Liberty Tasting at Hayfield Manor puts focus on “Sustainable Winemaking”
|At the Hayfield Manor Tasting (l to r): Liam Campbell, Wine & Drinks Editor & Consultant; Sandra Biret Crowley, Castlemartyr Resort Sommelière; |
Marcus Gates, Liberty Wines.
If you are asked about sustainability in wine-making, you may well think first about looking after the vineyard, understanding and looking after the soil. But of course, the subject is much broader than that as was obvious from the Liberty Wines Sustainable Winemaking Focus Tasting at the Hayfield Manor last Monday.
Let us start with bubbles as many tastings do. My first call was to the Rathfinny table, an English Sparkling Wine producer from the South Downs, just 3 miles from the channel. The Drivers, Mark and Sarah, are the owners here and are sustainability supporters: “We aim to be a sustainable wine producer. As a result, we take the stewardship of our land seriously. All our buildings are constructed using locally sourced materials, such as flint from the vineyards, and we have worked with Natural England and the South Downs National Park to implement a programme of improvements to enhance wildlife habitats and reclaim areas of natural chalk grassland, as well as creating wildlife corridors throughout the vineyard.”
This ‘re-wilding’ of what was previously an arable farm ensures greater biodiversity. This focus on the environment, and to sustainability and the soil, ensures good quality fruit.…sustainability is multi-layered, it’s everything we touch. It’s not just about the use of carbon or energy or chemicals. It’s about how we treat our soils, our use of water and all the inputs we have in the winemaking process, the whole environment.”
Rathfinny is taking multiple steps to increase biodiversity following a pioneering assessment by Buglife.
This attention to detail shines through in the wines, which are beautifully made, elegant and balanced. I tasted their Classic Cuvée Brut (2018) which has spent 3 years lees and is one of the best things you can ever put into your mouth on a Monday morning! A brilliant start to the day!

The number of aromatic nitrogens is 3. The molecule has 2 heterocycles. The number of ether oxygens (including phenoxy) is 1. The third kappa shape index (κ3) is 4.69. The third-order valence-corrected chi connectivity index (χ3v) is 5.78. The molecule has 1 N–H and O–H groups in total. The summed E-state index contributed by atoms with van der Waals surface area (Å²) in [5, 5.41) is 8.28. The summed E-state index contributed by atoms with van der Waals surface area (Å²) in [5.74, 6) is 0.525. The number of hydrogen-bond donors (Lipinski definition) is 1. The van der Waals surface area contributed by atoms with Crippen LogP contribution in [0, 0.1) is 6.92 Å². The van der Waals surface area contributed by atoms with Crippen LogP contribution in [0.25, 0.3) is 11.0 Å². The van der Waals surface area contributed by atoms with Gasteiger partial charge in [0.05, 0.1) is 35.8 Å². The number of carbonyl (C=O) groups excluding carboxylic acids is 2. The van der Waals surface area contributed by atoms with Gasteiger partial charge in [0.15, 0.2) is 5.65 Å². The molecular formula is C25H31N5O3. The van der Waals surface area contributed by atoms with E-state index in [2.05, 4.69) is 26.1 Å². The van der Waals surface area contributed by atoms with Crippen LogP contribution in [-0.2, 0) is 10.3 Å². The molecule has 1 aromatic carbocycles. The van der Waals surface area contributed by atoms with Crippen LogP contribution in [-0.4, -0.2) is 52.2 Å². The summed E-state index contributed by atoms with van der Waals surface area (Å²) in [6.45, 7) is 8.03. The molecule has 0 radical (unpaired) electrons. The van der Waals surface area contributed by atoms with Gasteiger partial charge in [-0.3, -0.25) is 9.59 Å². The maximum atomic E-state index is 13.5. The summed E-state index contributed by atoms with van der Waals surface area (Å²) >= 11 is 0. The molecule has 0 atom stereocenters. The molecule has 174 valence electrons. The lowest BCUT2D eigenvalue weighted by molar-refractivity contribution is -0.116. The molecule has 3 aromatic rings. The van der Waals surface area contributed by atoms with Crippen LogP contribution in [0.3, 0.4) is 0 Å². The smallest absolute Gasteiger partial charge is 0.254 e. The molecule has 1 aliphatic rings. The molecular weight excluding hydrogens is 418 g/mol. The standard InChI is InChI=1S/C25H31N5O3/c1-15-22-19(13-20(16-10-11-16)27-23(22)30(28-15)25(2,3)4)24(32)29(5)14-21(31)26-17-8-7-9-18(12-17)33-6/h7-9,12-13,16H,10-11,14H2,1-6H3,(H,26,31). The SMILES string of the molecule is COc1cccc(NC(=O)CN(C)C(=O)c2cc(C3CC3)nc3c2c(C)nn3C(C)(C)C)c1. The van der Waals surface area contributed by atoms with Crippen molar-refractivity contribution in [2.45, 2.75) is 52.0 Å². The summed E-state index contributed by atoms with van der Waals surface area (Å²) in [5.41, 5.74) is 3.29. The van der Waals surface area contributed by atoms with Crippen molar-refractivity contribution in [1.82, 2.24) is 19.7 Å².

However, this focus on sustainability is not limited to the vineyard. Pepe Raventos’ restoration of the Can Sumoi estate has protected 380 hectares of forest. Piper-Heidsieck uses the lightest available Champagne bottle as part of their commitment to reach net zero. Nor are these efforts limited to environmental sustainability. Fairview supports an association for its farm workers, enabling employees to further their education, build new homes and make their own wines.
The 80 wines on show were roughly half white and half red with a Sake (Keigetsu Sake Nature V) in between and a superb Port (Dona Antonia 30-year-old Tawny) to finish.
One of the outstanding whites and new to Liberty this year was the Domaine de Montille Bourgogne Blanc `Le Clos du Château de Puligny-Montrachet 2020. Superbly balanced and one of my Star whites on the day.
Etienne de Montille was an early advocate of organic farming when, in 1995, he introduced these principles in the estate’s vineyards. Biodynamic practices followed in 2005, and the domaine received ‘Ecocert Bio’ certification in 2012. Montille’s `Le Clos du Château` is a five-hectare vineyard located within the walls of the castle of Puligny.
My other Star whites were
2021 Blank Canvas Reed Vineyard Marlborough Chardonnay
2021 Loimer `Loiserberg` Kamptal Grüner Veltliner Reserve
2022 Domaine de L’Enclos Chablis
|Always something differentand colourful |
from Gallina de Piel
Other gettings a big thumbs up were
2021 Pieropan `Calvarino` Soave Classico
2019 Gallina de Piel `Manar dos Seixas` Ribeiro Treixadura/Albariño/Godello/Loureiro
2022 Matošević `Alba` Malvazija Istarska